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OPINION AND ANALYSIS | 06-01-2024 07:28

Doomsday prophecies are back in fashion

There are signs that the current vogue for doomsday prophecies is having a more demoralising effect than previous ones.

After the Soviet Union fell apart in December 1991, Western nations, led by the United States, began cutting back on military spending. At the time that seemed to make good sense. For the foreseeable future, they would not have to worry about having to confront huge numbers of tanks and millions of infantrymen intent on invading Europe. This meant they could cash in on the “peace dividend” by concentrating on other things.

Though some understood that on occasion it could be in their country's interest to intervene forcibly in unruly parts of the world, they assumed that high technology plus well-trained professional units would enable them to do this fairly cheaply. As a result, Western armies are far smaller than they were even a few years ago and – as is being made unpleasantly clear by what is happening in Ukraine – their armament industries are finding it hard to match that of Russia which, it is reported, is producing more shells, missiles and artillery pieces than the US and its European allies put together.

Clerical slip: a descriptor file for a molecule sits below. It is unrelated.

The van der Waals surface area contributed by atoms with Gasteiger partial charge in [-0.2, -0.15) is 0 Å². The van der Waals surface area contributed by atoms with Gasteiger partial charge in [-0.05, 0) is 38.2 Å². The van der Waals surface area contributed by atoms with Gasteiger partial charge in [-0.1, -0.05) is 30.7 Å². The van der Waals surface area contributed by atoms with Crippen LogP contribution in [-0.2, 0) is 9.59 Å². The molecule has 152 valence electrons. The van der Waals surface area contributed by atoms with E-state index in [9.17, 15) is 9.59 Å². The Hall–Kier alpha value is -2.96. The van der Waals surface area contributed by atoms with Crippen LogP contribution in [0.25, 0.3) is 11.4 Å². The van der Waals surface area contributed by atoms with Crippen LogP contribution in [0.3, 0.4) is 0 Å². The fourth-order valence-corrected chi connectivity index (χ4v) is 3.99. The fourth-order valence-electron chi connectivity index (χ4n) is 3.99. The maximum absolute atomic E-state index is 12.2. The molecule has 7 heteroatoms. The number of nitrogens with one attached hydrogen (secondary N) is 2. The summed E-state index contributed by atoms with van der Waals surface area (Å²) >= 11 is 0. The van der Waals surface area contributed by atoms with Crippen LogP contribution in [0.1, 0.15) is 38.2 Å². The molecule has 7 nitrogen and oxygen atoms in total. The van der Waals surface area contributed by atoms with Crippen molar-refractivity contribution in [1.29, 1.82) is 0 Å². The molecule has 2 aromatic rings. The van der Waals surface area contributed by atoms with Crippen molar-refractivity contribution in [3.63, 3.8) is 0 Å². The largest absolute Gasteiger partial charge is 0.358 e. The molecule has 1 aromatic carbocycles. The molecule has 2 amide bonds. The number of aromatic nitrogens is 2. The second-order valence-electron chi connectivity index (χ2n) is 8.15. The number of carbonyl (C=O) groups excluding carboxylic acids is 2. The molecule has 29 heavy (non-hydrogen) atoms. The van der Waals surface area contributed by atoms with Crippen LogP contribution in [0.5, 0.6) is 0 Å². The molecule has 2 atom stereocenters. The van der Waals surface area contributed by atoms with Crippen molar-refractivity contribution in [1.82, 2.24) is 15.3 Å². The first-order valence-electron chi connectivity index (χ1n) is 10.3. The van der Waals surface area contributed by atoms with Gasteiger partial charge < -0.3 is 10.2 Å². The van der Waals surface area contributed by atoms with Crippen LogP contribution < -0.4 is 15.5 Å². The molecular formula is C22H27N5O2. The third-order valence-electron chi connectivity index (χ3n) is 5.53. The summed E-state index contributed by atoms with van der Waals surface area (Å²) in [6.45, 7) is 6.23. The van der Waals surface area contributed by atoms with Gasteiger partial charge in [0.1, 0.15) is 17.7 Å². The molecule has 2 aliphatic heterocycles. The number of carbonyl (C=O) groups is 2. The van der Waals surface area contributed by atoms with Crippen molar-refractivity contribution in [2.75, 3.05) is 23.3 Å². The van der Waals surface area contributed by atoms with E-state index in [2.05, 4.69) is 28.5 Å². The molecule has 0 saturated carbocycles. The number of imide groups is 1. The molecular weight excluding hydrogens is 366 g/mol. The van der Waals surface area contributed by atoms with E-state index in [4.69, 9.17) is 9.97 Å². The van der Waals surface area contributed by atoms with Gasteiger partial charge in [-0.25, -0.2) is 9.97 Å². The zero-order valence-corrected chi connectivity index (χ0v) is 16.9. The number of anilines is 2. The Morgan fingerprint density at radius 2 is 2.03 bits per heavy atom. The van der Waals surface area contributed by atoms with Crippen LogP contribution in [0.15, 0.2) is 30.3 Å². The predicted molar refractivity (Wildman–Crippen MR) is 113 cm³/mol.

Russia may be an economic midget in comparison to her neighbours, but Vladimir Putin evidently believes that military prowess is more important than anything else and is therefore prepared to devote 40 percent or so of his country’s budget on basic but nonetheless effective weaponry and putting young men in uniform.

This has Western politicians worried. Their efforts to keep Ukraine supplied with what she desperately needs are faltering not only because more and more people are objecting to the costs entailed when they personally are going short, but also because their own stocks of high-tech military hardware are limited and they are finding it hard to beef them up. Nonetheless, most European leaders appear to be well aware that, after investing so much of their own prestige on driving Russia out of the sovereign nation her troops are trying to conquer, resigning themselves to a negotiated settlement which leaves large chunks of Ukraine in Putin’s hands would greatly harm their collective reputation. The way things are going, that is something they may have to live with.